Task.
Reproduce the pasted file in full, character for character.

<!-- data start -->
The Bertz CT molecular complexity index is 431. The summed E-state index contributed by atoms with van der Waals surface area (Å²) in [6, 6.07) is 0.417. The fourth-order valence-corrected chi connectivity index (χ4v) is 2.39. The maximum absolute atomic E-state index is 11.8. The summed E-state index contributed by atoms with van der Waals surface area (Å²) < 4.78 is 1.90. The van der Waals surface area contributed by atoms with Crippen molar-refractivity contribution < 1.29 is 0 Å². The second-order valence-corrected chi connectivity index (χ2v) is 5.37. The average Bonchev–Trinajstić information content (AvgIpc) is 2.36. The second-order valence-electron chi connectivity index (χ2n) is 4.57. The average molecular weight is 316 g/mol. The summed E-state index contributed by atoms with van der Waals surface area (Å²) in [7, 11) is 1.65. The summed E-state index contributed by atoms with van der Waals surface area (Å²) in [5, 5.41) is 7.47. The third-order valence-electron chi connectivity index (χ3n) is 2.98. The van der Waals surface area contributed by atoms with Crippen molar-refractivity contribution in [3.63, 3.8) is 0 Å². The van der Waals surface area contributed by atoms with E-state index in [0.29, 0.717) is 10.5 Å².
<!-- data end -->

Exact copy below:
The Bertz CT molecular complexity index is 431. The summed E-state index contributed by atoms with van der Waals surface area (Å²) in [6, 6.07) is 0.417. The fourth-order valence-corrected chi connectivity index (χ4v) is 2.39. The maximum absolute atomic E-state index is 11.8. The summed E-state index contributed by atoms with van der Waals surface area (Å²) < 4.78 is 1.90. The van der Waals surface area contributed by atoms with Crippen molar-refractivity contribution < 1.29 is 0 Å². The second-order valence-corrected chi connectivity index (χ2v) is 5.37. The average Bonchev–Trinajstić information content (AvgIpc) is 2.36. The second-order valence-electron chi connectivity index (χ2n) is 4.57. The average molecular weight is 316 g/mol. The summed E-state index contributed by atoms with van der Waals surface area (Å²) in [7, 11) is 1.65. The summed E-state index contributed by atoms with van der Waals surface area (Å²) in [5, 5.41) is 7.47. The third-order valence-electron chi connectivity index (χ3n) is 2.98. The van der Waals surface area contributed by atoms with Crippen molar-refractivity contribution in [3.63, 3.8) is 0 Å². The van der Waals surface area contributed by atoms with E-state index in [0.29, 0.717) is 10.5 Å².